Editor’s note: Michael Osacky — writer of this opinion piece — started collecting vintage sports cards when his grandfather bought him a shoebox full of cards for his birthday more than 15 years ago. Since then, he has been on the hunt to find undiscovered cards and sports memorabilia collections hiding in dusty attics, garages and barns. He can be reached at (312) 379-9090 or www.baseballintheattic.com. He recently visited Creston and purchased a baseball signed by Babe Ruth.
As the leaves changed from green to burnt amber in Creston this autumn, my drive through town was distinctly different. The memories of the EF2 tornado that swept through town in April 2012 are still fresh in our minds according to a passerby.
When I received a call a few weeks prior to this trip, a gentleman from Creston (who requests to be anonymous) with a raspy voice and excited tone greeted me.
“I have the Honus Wagner tobacco card. It is worth millions of dollars.”
I quickly added, “Please turn the card over and tell me what it says.”
The gentleman says I see the name Piedmont in big letters. When I ask if there is anything else on the card, I hear silence on the phone. “Hello, are you still there?” The gentleman sadly whispers, it is a reprint!
As a vintage baseball card collector and appraiser from Chicago, I frequently get calls from individual collectors and estates to advise on values of their vintage sports collectibles.
The Honus Wagner T-206 baseball card is the most expensive baseball card in the hobby and most widely recognized. An original Honus Wagner card would sell for a minimum of $75,000 (low grade) and recently sold for as high as $2.1 million in high grade.
Mr. Wagner was not a fan of tobacco products in the early 1900s. When Honus found out his image on a baseball card was being inserted into packages of tobacco, he immediately ordered that his portrait not be used any further. Honus didn’t want children to find his image with tobacco. The Honus Wagner reprint is virtually worthless and I figured the conversation with the Creston man was over.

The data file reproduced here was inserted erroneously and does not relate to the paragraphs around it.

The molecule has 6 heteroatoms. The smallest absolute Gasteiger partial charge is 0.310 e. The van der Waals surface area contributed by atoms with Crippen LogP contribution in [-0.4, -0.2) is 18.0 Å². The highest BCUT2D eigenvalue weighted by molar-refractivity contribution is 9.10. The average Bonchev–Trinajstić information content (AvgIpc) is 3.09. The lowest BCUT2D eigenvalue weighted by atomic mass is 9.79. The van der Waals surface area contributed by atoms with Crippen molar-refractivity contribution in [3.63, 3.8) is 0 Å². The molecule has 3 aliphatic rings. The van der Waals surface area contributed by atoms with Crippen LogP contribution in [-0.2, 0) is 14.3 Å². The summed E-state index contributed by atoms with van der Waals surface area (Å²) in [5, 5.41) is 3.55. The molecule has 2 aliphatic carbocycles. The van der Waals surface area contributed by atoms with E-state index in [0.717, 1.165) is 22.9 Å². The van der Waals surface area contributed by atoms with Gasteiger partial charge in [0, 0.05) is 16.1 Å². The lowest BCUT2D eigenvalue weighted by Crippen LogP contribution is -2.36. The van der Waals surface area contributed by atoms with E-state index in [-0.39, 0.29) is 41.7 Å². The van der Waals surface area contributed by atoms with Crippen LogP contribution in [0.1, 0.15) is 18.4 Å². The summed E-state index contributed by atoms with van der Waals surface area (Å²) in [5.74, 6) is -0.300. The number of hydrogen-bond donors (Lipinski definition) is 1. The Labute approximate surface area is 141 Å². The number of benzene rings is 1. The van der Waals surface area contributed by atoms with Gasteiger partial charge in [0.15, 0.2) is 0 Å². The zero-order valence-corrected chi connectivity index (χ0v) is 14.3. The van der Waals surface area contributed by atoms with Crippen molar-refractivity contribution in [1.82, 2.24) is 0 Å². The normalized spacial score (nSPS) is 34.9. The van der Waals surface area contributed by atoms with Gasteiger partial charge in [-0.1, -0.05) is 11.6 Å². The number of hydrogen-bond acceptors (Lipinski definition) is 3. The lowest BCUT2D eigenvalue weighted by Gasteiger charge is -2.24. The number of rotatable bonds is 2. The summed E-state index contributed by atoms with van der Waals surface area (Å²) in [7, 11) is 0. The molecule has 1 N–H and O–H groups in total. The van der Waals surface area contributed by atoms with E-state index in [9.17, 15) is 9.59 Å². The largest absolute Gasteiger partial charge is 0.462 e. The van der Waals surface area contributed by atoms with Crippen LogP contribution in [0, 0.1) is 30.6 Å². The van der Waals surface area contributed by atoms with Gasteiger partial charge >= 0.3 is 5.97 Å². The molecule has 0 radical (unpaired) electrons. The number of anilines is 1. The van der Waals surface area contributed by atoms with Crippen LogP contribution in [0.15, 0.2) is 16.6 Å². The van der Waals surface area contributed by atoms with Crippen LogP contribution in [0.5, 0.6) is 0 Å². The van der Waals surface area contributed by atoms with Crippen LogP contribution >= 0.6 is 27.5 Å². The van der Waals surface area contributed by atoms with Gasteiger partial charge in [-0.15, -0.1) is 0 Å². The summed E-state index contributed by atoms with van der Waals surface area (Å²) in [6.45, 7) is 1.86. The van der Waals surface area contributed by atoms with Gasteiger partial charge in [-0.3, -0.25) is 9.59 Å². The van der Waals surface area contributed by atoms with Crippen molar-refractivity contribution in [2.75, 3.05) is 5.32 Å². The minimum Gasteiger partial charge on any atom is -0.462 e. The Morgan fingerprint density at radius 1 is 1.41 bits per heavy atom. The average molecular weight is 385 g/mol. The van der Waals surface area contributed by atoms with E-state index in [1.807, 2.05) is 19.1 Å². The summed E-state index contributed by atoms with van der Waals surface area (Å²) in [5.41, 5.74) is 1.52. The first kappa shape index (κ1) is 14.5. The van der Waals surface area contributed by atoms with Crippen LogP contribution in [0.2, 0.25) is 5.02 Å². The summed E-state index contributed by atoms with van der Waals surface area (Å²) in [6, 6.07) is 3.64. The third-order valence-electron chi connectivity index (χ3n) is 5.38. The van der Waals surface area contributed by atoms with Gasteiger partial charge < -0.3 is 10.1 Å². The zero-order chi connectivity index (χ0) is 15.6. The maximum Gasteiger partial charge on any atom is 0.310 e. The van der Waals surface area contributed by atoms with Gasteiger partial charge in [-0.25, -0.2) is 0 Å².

The gentleman then confides in me that he has a special keepsake that has been passed down in the family for several decades.
In 1927, two days after the New York Yankees beat the Pittsburgh Pirates to win the World Series, several major leaguers traveled across the country to showcase their talents in local communities.
These “barnstorming tours” featured players such as Babe Ruth and Lou Gehrig that invaded towns for a day to play baseball with local baseball players. Many schools and other governmental facilities closed for the day when the barnstorming tour came to town.
October 16, 1927 was the day the barnstorming tour invaded Des Moines. This gentleman’s father attended the game in 1927 and had Babe Ruth sign a baseball. This baseball has been kept in a safe for several decades. The signature has faded over the years, but the large signature on the sweet spot is very striking. I purchased this baseball for $3,000 along with some other baseball cards.
Attics and garages are chalk full of items from decades past. As time goes by, we forget what is inside the dusty treasure trove. “Junk” left to us from previous generations might not be junk anymore. As these dilapidated attics and garages fall into disrepair, it is important for baseball history to carry on for future generations. It’s the stories that I preserve.
When I returned home, I called the gentleman in the raspy voice to tell him I found a Honus Wagner in his collection. Taped to the back of an album with tobacco cards, was a T-206 Wagner. He remembered taping it there some decades earlier. He then asked me how much I would offer. I didn’t say anything. He then said, Michael talk to me. Sadly, I was looking at yet another reprint.